Dunn describes how Puretech cast a wide net when deciding on its pricing with the management team considering other forms of experience such as track days and karting. And he adds what other members of the company have told us – that a major ambition is to open up the world of racing to as wide an audience as possible.

“There is such a veil between the pitlane and the people that are paying their wages. And there is not enough racing in motorsport. Saving the engine and gearbox for the next race – what is that about?

A serious training tool - or a fun day out
A serious training tool – or a fun day out

“The platforms can be whatever you want. It is a serious training tool and we get the settings as realistic as we can. We are always looking at ways to refine it and make it even more realistic.”

The Gatwick centre has all the things you would expect to find, such as arrive-and-drive packages and corporate hospitality. But the bit of the scheme that clearly interests its founders the most is the membership concept.

This would allow a community to form around each centre with members setting up teams, participating in leagues and competitions and able to qualify for different levels of licence. They could also log in and access their own unique race data and car set-up remotely on the internet for use at any of the company’s centres.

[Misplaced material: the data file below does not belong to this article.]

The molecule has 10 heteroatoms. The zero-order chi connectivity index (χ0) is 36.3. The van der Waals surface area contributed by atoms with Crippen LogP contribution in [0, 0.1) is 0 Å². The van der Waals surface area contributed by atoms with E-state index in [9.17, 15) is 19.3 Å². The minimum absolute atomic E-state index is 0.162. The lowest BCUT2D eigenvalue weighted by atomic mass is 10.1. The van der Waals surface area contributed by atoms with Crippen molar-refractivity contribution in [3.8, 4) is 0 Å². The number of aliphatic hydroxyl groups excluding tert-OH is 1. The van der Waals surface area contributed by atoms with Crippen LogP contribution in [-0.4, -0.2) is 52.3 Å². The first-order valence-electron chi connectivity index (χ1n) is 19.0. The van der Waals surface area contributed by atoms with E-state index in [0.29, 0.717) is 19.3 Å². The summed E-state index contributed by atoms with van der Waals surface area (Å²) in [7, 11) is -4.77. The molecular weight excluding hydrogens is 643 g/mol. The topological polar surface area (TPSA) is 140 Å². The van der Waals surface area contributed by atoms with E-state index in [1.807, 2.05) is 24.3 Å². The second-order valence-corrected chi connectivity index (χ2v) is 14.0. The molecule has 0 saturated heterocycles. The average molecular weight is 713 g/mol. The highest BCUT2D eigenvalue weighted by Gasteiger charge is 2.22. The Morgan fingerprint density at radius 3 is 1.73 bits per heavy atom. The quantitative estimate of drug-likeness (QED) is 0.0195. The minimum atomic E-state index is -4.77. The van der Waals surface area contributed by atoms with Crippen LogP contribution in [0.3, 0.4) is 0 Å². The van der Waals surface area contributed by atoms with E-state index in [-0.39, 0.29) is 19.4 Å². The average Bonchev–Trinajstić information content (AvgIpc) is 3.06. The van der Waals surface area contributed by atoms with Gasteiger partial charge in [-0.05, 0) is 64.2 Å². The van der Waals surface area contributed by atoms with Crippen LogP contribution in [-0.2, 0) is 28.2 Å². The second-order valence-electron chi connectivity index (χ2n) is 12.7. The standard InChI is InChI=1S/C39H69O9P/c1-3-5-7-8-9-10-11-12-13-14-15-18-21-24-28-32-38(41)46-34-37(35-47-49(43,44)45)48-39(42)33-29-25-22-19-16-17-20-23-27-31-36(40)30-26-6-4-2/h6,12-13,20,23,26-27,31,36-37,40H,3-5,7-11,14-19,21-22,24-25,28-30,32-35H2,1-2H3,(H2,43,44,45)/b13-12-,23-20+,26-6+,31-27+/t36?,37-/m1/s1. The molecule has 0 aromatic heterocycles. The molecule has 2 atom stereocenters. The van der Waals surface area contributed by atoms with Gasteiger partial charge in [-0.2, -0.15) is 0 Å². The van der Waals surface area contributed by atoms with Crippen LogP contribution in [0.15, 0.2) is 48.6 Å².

Dunn is also hoping to offer perks like factory visits, talks from engineers and drivers or even the chance to manufacture a personalised steering wheel or seat inset in BRD’s in-house carbon fibre composite shop.

“This is a level of experience that is only available elsewhere if you are in a position to get involved in club racing. As for changing the car livery or adding a custom helmet design, that is something that our graphics will allow us to do very easily.”

Like any business, Puretech will have to grow at a sustainable level if it is to succeed with its bigger plans, a process that will undoubtedly take time.

But, with the stated aims of redefining racing, solving motorsports inaccessibility problems and creating a new sport, this ambitious project offers the potential to redefine the way we relate to the sport.

We’ll be watching with interest to see how they get on.